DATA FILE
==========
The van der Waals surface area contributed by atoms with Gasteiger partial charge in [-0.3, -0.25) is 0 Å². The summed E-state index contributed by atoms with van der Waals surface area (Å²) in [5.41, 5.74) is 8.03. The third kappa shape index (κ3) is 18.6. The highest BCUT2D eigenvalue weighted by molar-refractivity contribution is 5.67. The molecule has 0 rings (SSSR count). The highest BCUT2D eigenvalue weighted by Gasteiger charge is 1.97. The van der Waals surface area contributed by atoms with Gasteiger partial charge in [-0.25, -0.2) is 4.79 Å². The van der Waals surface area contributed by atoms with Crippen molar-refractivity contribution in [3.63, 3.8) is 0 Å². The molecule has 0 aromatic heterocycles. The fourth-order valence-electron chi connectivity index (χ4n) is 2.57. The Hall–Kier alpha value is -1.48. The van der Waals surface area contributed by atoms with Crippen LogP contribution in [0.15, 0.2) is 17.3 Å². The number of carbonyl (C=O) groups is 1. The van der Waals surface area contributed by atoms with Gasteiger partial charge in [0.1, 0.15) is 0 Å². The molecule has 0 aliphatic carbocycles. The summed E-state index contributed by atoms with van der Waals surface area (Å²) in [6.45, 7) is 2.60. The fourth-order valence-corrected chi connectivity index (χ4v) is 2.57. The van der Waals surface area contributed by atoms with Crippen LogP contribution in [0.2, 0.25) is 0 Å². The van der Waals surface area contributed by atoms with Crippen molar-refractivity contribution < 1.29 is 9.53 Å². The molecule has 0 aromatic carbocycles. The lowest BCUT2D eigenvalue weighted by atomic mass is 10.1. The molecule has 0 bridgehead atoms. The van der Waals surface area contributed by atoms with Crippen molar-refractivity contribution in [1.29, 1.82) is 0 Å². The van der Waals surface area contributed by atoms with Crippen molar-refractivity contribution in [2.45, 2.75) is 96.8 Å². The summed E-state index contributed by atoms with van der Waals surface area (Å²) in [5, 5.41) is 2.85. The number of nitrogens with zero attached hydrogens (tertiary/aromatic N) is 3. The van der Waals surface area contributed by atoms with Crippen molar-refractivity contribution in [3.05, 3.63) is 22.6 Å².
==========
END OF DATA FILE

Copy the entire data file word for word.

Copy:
The van der Waals surface area contributed by atoms with Gasteiger partial charge in [-0.3, -0.25) is 0 Å². The summed E-state index contributed by atoms with van der Waals surface area (Å²) in [5.41, 5.74) is 8.03. The third kappa shape index (κ3) is 18.6. The highest BCUT2D eigenvalue weighted by molar-refractivity contribution is 5.67. The molecule has 0 rings (SSSR count). The highest BCUT2D eigenvalue weighted by Gasteiger charge is 1.97. The van der Waals surface area contributed by atoms with Gasteiger partial charge in [-0.25, -0.2) is 4.79 Å². The van der Waals surface area contributed by atoms with Crippen molar-refractivity contribution in [3.63, 3.8) is 0 Å². The molecule has 0 aromatic heterocycles. The fourth-order valence-electron chi connectivity index (χ4n) is 2.57. The Hall–Kier alpha value is -1.48. The van der Waals surface area contributed by atoms with Crippen LogP contribution in [0.15, 0.2) is 17.3 Å². The number of carbonyl (C=O) groups is 1. The van der Waals surface area contributed by atoms with Gasteiger partial charge in [0.1, 0.15) is 0 Å². The molecule has 0 aliphatic carbocycles. The summed E-state index contributed by atoms with van der Waals surface area (Å²) in [6.45, 7) is 2.60. The fourth-order valence-corrected chi connectivity index (χ4v) is 2.57. The van der Waals surface area contributed by atoms with Crippen LogP contribution in [0.2, 0.25) is 0 Å². The van der Waals surface area contributed by atoms with Crippen molar-refractivity contribution < 1.29 is 9.53 Å². The molecule has 0 aromatic carbocycles. The lowest BCUT2D eigenvalue weighted by atomic mass is 10.1. The molecule has 0 bridgehead atoms. The van der Waals surface area contributed by atoms with Crippen molar-refractivity contribution in [1.29, 1.82) is 0 Å². The van der Waals surface area contributed by atoms with Crippen molar-refractivity contribution in [2.45, 2.75) is 96.8 Å². The summed E-state index contributed by atoms with van der Waals surface area (Å²) in [5, 5.41) is 2.85. The number of nitrogens with zero attached hydrogens (tertiary/aromatic N) is 3. The van der Waals surface area contributed by atoms with Crippen molar-refractivity contribution in [3.05, 3.63) is 22.6 Å².